Lake has recently been fondly called “barracuda” by my brother and by my friend Kelly “barnacle” el percebe, the Spanish endearment for a baby that eats all the time. I’ve been operating off the notion that Lake may have to grow to 6’6″ by the time he is fifteen years old or so. To that end he’s going to need a lot of milk early on to fuel his growth, so I offer him the breast every time he makes rooting gestures.
I’m reminded at PEPS earlier last week that the sleep education begins at just a few weeks old and that he would be typically doing his nights by a few months old. I’m wondering about nudging the mealtime structure, too. Lake is nearly two months old now and time is passing quickly. My windows are rapidly closing, so while on holiday at the lake I cracked back open the book that so inspired me while pregnant Bringing up Bébé to check in with the basic principles and timelines of typical French baby rhythms.
I’m reminded it all comes down to the importance of the Pause. The reason for the pause is the teaching of alert awareness and patience so that our children may enjoy the world and their experiences in it. And their parents too! When the children can entertain themselves and happily become accustomed to delayed gratification, they are more relaxed and confident. Certainly traits I wish to empower Lake with by patiently teaching patience.
Doing his Nights
I’ve been pretty pleased with his rhythm since a few weeks old of typically sleeping from approximately 11pm to 5am. Then often he’ll eat for an hour and have another sleep segment. But it’s not bomb-proof. It could be better. Especially since we are moving him out of our bedroom and working to reclaim our parental privacy and relationship intimacy.
Upon revisiting the phenomenon of French babies doing their nights from just a few months, it’s supported by intriguing research*. The experimental group was given a few basic rules to follow from birth or just a few weeks old compared to the control group who were given none.
- Not to nurse, rock or hold baby in the evening before sleep.
- Starting at weeks old, between midnight and 5am, do not attempt to nurse unless other means have been tried and failed: reswaddle, pat, re-diaper, walk around.
- Distinguishing between whimpering in their sleep versus awake crying. Ensuring that your baby is awake before picking up!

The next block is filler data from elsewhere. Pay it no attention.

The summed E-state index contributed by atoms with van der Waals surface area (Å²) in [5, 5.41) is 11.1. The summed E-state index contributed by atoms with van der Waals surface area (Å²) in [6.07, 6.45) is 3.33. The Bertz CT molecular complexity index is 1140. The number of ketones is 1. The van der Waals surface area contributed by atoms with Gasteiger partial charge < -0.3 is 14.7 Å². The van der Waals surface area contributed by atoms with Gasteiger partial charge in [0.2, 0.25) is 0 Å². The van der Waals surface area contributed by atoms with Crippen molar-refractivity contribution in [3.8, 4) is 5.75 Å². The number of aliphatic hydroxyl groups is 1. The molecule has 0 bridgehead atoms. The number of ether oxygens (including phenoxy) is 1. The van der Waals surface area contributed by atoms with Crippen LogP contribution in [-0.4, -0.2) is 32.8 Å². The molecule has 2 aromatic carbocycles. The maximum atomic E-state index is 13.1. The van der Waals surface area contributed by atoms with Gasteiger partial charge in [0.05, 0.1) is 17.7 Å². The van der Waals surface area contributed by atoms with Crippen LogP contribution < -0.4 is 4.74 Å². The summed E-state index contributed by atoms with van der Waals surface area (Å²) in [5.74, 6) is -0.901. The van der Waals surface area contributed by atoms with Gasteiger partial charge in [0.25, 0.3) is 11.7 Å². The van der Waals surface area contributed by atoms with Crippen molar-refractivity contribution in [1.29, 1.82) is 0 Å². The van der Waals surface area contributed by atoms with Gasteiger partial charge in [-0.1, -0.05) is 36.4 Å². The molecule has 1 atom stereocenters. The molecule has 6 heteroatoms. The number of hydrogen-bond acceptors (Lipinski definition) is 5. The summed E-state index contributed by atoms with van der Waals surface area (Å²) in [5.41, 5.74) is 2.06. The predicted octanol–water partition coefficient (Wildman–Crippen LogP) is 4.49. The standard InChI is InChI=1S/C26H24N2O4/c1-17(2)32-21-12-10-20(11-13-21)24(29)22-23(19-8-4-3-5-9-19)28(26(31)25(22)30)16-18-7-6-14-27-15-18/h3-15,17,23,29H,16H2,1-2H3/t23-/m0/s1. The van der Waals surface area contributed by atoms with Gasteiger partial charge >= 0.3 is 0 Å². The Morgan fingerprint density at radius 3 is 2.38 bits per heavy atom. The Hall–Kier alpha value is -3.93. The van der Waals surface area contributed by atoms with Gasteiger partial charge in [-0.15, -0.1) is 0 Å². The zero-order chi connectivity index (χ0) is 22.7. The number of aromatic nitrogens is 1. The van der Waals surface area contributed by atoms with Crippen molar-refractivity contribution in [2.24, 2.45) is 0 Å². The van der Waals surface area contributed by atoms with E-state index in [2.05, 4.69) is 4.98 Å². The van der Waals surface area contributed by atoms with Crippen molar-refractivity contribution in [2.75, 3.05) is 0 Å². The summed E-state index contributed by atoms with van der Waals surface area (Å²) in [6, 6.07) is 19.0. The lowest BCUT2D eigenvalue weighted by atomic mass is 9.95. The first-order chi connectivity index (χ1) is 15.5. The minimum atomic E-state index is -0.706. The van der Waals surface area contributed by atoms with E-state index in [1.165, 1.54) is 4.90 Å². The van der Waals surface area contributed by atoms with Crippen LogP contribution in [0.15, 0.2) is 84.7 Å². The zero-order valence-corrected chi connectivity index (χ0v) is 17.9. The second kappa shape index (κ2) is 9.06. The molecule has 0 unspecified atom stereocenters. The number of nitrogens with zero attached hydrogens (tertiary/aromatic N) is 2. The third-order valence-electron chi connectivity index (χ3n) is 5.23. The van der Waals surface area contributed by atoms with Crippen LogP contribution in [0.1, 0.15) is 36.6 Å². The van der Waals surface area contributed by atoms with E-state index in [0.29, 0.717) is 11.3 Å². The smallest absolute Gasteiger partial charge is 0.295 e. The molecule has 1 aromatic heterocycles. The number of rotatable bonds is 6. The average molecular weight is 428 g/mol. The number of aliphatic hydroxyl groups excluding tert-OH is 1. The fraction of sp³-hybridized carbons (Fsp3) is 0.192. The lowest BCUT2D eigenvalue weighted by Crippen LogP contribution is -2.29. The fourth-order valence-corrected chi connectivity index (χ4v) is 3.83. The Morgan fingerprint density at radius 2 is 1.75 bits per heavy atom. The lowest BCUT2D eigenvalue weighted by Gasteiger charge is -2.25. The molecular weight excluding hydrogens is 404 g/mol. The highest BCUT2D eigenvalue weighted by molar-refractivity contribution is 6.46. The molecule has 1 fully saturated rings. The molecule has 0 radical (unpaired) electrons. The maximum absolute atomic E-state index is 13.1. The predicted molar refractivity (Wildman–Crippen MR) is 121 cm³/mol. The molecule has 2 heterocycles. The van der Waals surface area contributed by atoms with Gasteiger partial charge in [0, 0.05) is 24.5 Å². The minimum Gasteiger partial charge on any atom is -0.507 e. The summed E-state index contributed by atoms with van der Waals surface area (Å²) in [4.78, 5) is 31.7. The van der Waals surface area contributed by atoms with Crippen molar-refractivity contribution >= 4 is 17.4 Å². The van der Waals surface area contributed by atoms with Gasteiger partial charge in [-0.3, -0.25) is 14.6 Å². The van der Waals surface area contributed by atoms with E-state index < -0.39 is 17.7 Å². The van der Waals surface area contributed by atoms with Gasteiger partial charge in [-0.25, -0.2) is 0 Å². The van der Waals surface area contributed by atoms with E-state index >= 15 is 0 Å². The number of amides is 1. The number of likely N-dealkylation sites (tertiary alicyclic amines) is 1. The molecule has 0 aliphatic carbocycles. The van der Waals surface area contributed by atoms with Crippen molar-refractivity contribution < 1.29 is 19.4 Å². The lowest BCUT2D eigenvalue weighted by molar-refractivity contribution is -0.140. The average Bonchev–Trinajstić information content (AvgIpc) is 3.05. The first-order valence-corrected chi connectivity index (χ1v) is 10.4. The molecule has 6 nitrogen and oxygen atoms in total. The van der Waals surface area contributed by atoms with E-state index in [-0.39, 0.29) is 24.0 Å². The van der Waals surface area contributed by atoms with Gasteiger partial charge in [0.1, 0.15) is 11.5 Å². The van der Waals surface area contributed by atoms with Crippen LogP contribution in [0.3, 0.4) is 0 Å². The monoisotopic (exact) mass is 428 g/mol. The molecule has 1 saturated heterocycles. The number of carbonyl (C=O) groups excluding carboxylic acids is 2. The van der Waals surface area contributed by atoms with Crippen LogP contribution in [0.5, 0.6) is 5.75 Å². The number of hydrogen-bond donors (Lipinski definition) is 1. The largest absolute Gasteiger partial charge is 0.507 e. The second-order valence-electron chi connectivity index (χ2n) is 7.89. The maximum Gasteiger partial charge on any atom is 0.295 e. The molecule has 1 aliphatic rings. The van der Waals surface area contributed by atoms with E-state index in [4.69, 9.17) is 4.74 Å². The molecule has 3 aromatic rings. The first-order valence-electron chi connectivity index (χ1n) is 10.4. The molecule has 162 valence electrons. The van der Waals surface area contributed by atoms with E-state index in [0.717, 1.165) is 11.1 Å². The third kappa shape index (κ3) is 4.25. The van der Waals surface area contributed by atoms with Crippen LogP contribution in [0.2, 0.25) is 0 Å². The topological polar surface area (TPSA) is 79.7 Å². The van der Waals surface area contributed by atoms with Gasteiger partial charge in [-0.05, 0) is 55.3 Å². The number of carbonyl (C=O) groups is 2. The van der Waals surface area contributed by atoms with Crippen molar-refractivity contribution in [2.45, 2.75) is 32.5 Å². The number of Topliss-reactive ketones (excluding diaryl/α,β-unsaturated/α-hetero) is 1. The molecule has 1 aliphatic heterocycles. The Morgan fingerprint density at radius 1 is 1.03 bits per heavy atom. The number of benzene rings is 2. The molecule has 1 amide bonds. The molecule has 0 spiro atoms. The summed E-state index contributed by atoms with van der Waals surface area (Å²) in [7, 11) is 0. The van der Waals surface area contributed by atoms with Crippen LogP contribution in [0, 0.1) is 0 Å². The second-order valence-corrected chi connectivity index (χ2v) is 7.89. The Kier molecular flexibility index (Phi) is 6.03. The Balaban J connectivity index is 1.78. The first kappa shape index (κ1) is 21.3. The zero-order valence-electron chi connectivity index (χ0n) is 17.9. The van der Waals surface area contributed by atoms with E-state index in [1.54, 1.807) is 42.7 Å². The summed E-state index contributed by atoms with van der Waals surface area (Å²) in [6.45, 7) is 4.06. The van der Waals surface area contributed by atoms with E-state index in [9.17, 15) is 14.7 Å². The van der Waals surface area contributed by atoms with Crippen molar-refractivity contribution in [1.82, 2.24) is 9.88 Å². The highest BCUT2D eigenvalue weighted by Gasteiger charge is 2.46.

The findings are compelling. For the first three weeks there was no distinguishable pattern or difference among all the babies. However, by four weeks 38% versus 7% were sleeping through the night. Then the experimental group was all sleeping through the night by 8 weeks, versus less than a quarter of the controls. What?! That’s a very strong endorsement. Lake is officially 8 weeks old now. He is a trooper for doing his nights pretty well, but honestly it’s not 100% and it’s always the breast. Before, during and after sleep. Is it me, not being creative enough or does he really need the breastfeeding for energy to grow? I do try to use the Pause, but perhaps not rigorously enough. Well, there’s always extinction which works in just a few days, but the main drawback again is parental consistency. Dang! You gotta want it!
Eating meals (Wait!)
By age four months, the rhythms of the French babies’ appetites have all coincidentally coalesced to coincide with the 8am, noon, 4pm and 8pm mealtimes of their French parents. The are also referred to elegantly as “meals” not “feeds.”
Okay, so I still have a few months to get with the program. I begin referring to his eating as a meal, mealtime, first course, second course, etc. but what else should I be entertaining over the next few months?
It looks like I should begin now at approximately two-three months to stop treating him like an addict, and begin to follow three basic principles:
- Lake should eat at roughy the same times each day.
- Lake will enjoy a few larger meals rather than multiple snacks.
- Lake should fit into the family schedule.
Hmmm, well, we do the larger meals rather than snacking for the most part. I think this has enforced his general pattern of daytime eating and nighttime sleeping. Schedule and timing, though… Mummy’s going to have to work on putting that concept into practice for her own self first. Being on maternity leave with a newborn (who admitted is quickly changing) is the antithesis of having a schedule. Okay, the challenge is on to begin adding a bit more rigorous discipline to our days… Regular mealtimes and sleeping our nights.